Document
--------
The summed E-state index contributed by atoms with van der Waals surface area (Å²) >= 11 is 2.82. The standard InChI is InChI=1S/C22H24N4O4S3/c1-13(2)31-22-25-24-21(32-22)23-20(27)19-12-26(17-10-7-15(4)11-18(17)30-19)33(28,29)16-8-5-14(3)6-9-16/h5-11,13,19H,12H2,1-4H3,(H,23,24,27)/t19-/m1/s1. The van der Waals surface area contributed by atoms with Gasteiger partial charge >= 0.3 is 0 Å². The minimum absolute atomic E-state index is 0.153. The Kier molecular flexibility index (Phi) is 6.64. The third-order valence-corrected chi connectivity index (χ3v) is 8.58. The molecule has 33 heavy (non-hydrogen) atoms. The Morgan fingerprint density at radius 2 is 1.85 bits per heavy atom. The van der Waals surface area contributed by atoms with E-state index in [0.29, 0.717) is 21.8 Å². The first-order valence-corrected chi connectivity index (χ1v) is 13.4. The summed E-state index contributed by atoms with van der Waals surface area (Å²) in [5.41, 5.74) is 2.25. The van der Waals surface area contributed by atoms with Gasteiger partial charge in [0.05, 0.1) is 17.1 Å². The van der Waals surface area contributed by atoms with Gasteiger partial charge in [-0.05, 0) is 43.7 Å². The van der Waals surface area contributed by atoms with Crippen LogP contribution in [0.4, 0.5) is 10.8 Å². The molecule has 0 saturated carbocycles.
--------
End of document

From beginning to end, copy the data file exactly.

The summed E-state index contributed by atoms with van der Waals surface area (Å²) >= 11 is 2.82. The standard InChI is InChI=1S/C22H24N4O4S3/c1-13(2)31-22-25-24-21(32-22)23-20(27)19-12-26(17-10-7-15(4)11-18(17)30-19)33(28,29)16-8-5-14(3)6-9-16/h5-11,13,19H,12H2,1-4H3,(H,23,24,27)/t19-/m1/s1. The van der Waals surface area contributed by atoms with Gasteiger partial charge >= 0.3 is 0 Å². The minimum absolute atomic E-state index is 0.153. The Kier molecular flexibility index (Phi) is 6.64. The third-order valence-corrected chi connectivity index (χ3v) is 8.58. The molecule has 33 heavy (non-hydrogen) atoms. The Morgan fingerprint density at radius 2 is 1.85 bits per heavy atom. The van der Waals surface area contributed by atoms with E-state index in [0.29, 0.717) is 21.8 Å². The first-order valence-corrected chi connectivity index (χ1v) is 13.4. The summed E-state index contributed by atoms with van der Waals surface area (Å²) in [5.41, 5.74) is 2.25. The van der Waals surface area contributed by atoms with Gasteiger partial charge in [0.05, 0.1) is 17.1 Å². The van der Waals surface area contributed by atoms with Gasteiger partial charge in [-0.05, 0) is 43.7 Å². The van der Waals surface area contributed by atoms with Crippen LogP contribution in [0.4, 0.5) is 10.8 Å². The molecule has 0 saturated carbocycles.